Man's evident failure to make the most out of his material life suggests a study of the elements in each citizen that make him of value to his age and community. What are the measurements of mankind, and why is it that daily some add new treasures to the storehouse of civilization, while others take from and waste the store already accumulated? These are questions of vital import. Many and varied estimates of man's value have been made. Statisticians reckon the average man's value at $600 a year. Each worker in wood, iron or brass stands for an engine or industrial plant worth $10,000, producing at 6 per cent. an income of $600. The death of the average workman, therefore, is equivalent to the destruction of a $10,000 mill or engine. The economic loss through the non-productivity of 20,000 drunkards is equal to one Chicago fire involving two hundred millions. Of course, some men produce less and others more than $600 a year; and some there are who have no industrial value—non-producers, according to Adam Smith; paupers, according to John Stuart Mill; thieves, according to Paul, who says, "Let him that stole steal no more, but rather work." In this group let us include the tramps, who hold that the world owes them a living; these are they who fail to realize that society has given them support through infancy and childhood; has given them language, literature, liberty. Wise men know that the noblest and strongest have received from society a thousandfold more than they can ever repay, though they vex all the days and nights with ceaseless toil. In this number of non-sufficing persons are to be included the paupers—paupers plebeian, supported in the poorhouse by many citizens; paupers patrician, supported in palace by one citizen, generally father or ancestor; the two classes differing in that one is the foam at the top of the glass and the other the dregs at the bottom. To these two groups let us add the social parasites, represented by thieves, drunkards, and persons of the baser sort whose business it is to trade in human passion. We revolt from the red aphides upon the plant, the caterpillar upon the tree, the vermin upon bird or beast. How much more do we revolt from those human vermin whose business it is to propagate parasites upon the body politic! The condemnation of life is that a man consumes more than he produces, taking out of society's granary that which other hands have put in. The praise of life is that one is self-sufficing, taking less out than he put into the storehouse of civilization.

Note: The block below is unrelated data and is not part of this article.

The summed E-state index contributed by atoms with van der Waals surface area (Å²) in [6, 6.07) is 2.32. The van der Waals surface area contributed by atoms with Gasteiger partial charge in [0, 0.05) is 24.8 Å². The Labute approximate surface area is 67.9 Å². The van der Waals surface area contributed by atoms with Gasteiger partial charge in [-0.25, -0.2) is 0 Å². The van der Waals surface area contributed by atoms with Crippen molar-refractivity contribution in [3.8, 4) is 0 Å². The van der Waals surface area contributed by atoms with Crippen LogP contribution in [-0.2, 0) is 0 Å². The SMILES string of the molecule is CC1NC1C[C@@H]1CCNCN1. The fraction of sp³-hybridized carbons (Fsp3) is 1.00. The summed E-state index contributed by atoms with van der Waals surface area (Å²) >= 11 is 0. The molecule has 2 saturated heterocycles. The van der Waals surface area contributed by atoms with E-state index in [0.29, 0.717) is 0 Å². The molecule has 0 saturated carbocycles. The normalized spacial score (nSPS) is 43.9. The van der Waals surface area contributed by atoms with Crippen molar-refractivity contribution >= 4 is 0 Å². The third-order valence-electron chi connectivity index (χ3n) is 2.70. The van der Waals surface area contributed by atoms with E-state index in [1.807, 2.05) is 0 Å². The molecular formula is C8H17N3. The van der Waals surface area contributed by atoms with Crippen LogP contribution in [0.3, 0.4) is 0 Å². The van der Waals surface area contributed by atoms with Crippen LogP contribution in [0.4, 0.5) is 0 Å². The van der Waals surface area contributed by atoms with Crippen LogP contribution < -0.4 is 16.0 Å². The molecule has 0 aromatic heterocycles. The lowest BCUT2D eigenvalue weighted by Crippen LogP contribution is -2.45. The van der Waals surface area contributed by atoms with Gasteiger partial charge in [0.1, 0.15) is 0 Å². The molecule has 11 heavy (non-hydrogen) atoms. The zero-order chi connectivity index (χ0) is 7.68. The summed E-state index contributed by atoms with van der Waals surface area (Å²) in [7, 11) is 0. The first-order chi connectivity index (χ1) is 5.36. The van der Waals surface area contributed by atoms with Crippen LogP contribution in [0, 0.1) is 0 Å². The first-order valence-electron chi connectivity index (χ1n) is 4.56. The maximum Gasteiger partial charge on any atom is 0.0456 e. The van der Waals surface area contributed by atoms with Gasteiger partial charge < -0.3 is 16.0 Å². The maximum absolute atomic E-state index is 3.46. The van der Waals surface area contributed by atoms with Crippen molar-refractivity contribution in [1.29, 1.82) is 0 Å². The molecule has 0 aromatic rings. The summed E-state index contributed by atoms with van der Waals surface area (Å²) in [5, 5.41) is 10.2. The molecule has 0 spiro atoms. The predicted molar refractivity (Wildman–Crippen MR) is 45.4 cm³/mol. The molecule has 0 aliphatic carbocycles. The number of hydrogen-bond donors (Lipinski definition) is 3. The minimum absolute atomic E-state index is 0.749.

A man's original capital comes through his ancestry. Nature invests the grandsire's ability, and compounds it for the grandson. Plato says: "The child is a charioteer driving two steeds up the long life-hill; one steed is white, representing our best impulses; one steed is dark, standing for our worst passions." Who gave these steeds their color? Our fathers, Plato replies, and the child may not change one hair, white or black. Oliver Wendell Holmes would have us think that a man's value is determined a hundred years before his birth. The ancestral ground slopes upward toward the mountain-minded man. The great never appear suddenly. Seven generations of clergymen make ready for Emerson, each a signboard pointing to the coming philosopher. The Mississippi has power to bear up fleets for war or peace because the storms of a thousand summers and the snows of a thousand winters have lent depth and power. The measure of greatness in a man is determined by the intellectual streams and moral tides flowing down from the ancestral hills and emptying into the human soul. The Bach family included one hundred and twenty musicians. Paganini was born with muscles in his wrists like whipcords. What was unique in Socrates was first unique in Sophroniscus. John ran before Jesus, but Zacharias foretold John. No electricity along rope wires, and no vital living truths along rope nerves to spongy brain. There are millions in our world who have been rendered physical and moral paupers by the sins of their ancestors. Their forefathers doomed them to be hewers of wood and drawers of water. A century must pass before one of their children can crowd his way up and show strength enough to shape a tool, outline a code, create an industry, reform a wrong. Despotic governments have stunted men—made them thin-blooded and low-browed, all backhead and no forehead. Each child has been likened to a cask whose staves represent trees growing on hills distant and widely separated; some staves are sound and solid, standing for right-living ancestors; some are worm eaten, standing for ancestors whose integrity was consumed by vices. At birth all the staves are brought together in the infant cask—empty, but to be filled by parents and teachers and friends. As the waste-barrel in the alley is filled with refuse and filth, so the orphan waifs in our streets are made receptacles of all vicious thoughts and deeds. These children are not so much born as damned into life. But how different is the childhood of some others. On the Easter day, in foreign cathedrals, a beauteous vase is placed beside the altar, and as the multitudes crowd forward and the solemn procession moves up the aisles, men and women cast into the vase their gifts of gold and silver and pearls and lace and rich textures. The well-born child seems to be such a vase, unspeakably beautiful, filled with knowledges and integrities more precious than gold and pearls. "Let him who would be great select the right parents," was the keen dictum of President Dwight.